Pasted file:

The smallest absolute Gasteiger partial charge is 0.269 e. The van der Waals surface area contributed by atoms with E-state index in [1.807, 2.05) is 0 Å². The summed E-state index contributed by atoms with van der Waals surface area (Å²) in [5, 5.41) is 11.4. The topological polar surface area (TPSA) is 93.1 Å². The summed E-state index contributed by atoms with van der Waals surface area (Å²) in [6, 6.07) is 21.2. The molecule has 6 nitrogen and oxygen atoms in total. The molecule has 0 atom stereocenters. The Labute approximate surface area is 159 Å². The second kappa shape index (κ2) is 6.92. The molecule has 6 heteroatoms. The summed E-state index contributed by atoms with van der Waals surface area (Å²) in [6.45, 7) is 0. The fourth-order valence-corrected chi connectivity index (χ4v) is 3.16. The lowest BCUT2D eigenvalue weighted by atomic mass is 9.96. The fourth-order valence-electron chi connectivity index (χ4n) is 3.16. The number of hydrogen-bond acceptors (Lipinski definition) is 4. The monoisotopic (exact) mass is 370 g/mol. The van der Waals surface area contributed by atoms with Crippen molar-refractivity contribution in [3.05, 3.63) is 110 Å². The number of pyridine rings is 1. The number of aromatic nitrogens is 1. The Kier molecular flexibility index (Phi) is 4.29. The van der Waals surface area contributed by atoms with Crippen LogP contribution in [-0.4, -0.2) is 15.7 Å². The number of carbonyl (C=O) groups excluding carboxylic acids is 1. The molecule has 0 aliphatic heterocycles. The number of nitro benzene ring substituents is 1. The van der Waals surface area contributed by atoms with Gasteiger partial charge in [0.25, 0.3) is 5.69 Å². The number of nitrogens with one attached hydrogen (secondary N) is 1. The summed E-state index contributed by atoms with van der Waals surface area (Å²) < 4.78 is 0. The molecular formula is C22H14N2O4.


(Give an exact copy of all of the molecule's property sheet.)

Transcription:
The smallest absolute Gasteiger partial charge is 0.269 e. The van der Waals surface area contributed by atoms with E-state index in [1.807, 2.05) is 0 Å². The summed E-state index contributed by atoms with van der Waals surface area (Å²) in [5, 5.41) is 11.4. The topological polar surface area (TPSA) is 93.1 Å². The summed E-state index contributed by atoms with van der Waals surface area (Å²) in [6, 6.07) is 21.2. The molecule has 6 nitrogen and oxygen atoms in total. The molecule has 0 atom stereocenters. The Labute approximate surface area is 159 Å². The second kappa shape index (κ2) is 6.92. The molecule has 6 heteroatoms. The summed E-state index contributed by atoms with van der Waals surface area (Å²) in [6.45, 7) is 0. The fourth-order valence-corrected chi connectivity index (χ4v) is 3.16. The lowest BCUT2D eigenvalue weighted by atomic mass is 9.96. The fourth-order valence-electron chi connectivity index (χ4n) is 3.16. The number of hydrogen-bond acceptors (Lipinski definition) is 4. The monoisotopic (exact) mass is 370 g/mol. The van der Waals surface area contributed by atoms with Crippen molar-refractivity contribution in [3.05, 3.63) is 110 Å². The number of pyridine rings is 1. The number of aromatic nitrogens is 1. The Kier molecular flexibility index (Phi) is 4.29. The van der Waals surface area contributed by atoms with Crippen LogP contribution in [-0.4, -0.2) is 15.7 Å². The number of carbonyl (C=O) groups excluding carboxylic acids is 1. The molecule has 0 aliphatic heterocycles. The number of nitro benzene ring substituents is 1. The van der Waals surface area contributed by atoms with Gasteiger partial charge in [0.25, 0.3) is 5.69 Å². The number of nitrogens with one attached hydrogen (secondary N) is 1. The summed E-state index contributed by atoms with van der Waals surface area (Å²) < 4.78 is 0. The molecular formula is C22H14N2O4.